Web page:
Labour MPs have overwhelmingly backed calls for the party to adopt the full international definition of anti-Semitism including its accompanying examples of contemporary hate.
Growing anger has greeted the party’s proposed new code of conduct, which adopts IHRA but only some of its examples, with the Jewish Leadership Council and Board of Deputies insisting it was for Anglo-Jewry to define the scourge,
A special meeting of the parliamentary Labour Party saw a motion proposed by Alex Sobel MP saying the PLP “adopts the full IHRA definition of antisemitism, including all of its accompanying examples, and believes this should be used to define, understand and act against antisemitism in the Labour Party”.
It is believed just four MPs opposed the motion, including Chris Williamson, who previously called for then suspended Ken Livingstone and Jackie Walker to be readmitted into Labour.
The motion, while not binding in the party, makes clear MPs’ backing for the mainstream community in the latest row with the party’s leadership. But the motion called for the full NEC to overturn the support of a sub-committee for the code.
Jewish Labour Movement parliamentary chair Luciana Berger, who defended the motion, added: “The IHRA definition of antisemitism is the internationally-recognised document which defines and explains the ways hatred towards Jews is expressed.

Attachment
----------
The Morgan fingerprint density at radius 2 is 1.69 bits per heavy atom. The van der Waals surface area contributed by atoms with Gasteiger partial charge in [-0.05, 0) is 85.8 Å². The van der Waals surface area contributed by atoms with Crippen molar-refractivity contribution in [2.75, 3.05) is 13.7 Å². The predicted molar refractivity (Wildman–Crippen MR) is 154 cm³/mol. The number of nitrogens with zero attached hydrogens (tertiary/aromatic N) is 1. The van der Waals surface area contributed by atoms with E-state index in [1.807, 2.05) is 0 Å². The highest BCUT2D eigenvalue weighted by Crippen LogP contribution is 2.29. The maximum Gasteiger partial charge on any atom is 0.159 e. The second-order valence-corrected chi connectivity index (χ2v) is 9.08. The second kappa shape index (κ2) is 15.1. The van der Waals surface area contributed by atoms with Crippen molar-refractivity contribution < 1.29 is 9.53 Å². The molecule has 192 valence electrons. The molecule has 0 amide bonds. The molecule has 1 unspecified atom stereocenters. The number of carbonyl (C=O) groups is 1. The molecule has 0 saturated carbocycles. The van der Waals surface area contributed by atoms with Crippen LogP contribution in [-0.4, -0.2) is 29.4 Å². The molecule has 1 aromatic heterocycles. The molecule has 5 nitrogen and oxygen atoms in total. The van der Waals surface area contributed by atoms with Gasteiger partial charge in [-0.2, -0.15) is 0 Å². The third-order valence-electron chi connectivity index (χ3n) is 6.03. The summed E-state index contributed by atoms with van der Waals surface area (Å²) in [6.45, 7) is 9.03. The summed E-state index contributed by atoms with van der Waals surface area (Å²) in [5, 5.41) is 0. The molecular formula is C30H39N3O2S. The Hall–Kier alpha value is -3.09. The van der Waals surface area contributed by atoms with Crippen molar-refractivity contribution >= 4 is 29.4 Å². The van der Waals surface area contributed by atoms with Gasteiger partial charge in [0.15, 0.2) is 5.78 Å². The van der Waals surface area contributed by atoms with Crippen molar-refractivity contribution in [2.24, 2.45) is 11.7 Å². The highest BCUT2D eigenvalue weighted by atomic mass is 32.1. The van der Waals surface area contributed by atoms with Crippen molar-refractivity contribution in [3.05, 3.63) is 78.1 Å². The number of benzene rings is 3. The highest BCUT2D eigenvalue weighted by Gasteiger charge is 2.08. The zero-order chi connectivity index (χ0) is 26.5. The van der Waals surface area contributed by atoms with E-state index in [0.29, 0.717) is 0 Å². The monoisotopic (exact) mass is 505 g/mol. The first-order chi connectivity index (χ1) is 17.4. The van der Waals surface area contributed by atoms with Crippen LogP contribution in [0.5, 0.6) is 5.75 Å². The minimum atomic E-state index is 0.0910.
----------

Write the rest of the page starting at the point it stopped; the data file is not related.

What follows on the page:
“And yet some within the Labour Party have sought to revisit Labour’s historic support for the IHRA definition and all the examples that accompany it, and write their own version.
“Britain’s Jewish representative organisations, and the Jewish Labour Movement (the only Jewish affilliate to Labour), are united in opposition to this unnecessary and inflammatory move. It is a fundamental anti-racist principle that oppressed groups define their own oppression, not anyone else.”
Wes Streeting, MP for Ilford North, said the NEC still had the chance to “set this right” when it meets tomorrow. “I think it’s clear that MPs have heard the concerns of the Jewish community. This isn’t an issue that the whole NEC has considered and it is not clear that the NEC Sub-Committee had all of the facts available when they considered this last week. I hope common sense and reason will prevail.”
The result also represents an overwhelming rejection of the defence made by new general Secretary Jennie Formby, who claimed that the IHRA definition didn’t go far enough – and suggested Labour’s new code was the most “detailed and comprehensive” rule book adopted by any political party in this country. Most of the examples are adopted “word for word”, she argued, with additions “from the UN Charter on Human Rights, the Home Affairs Select Committee report 2016, the Chakrabarti Report and other contemporary sources”.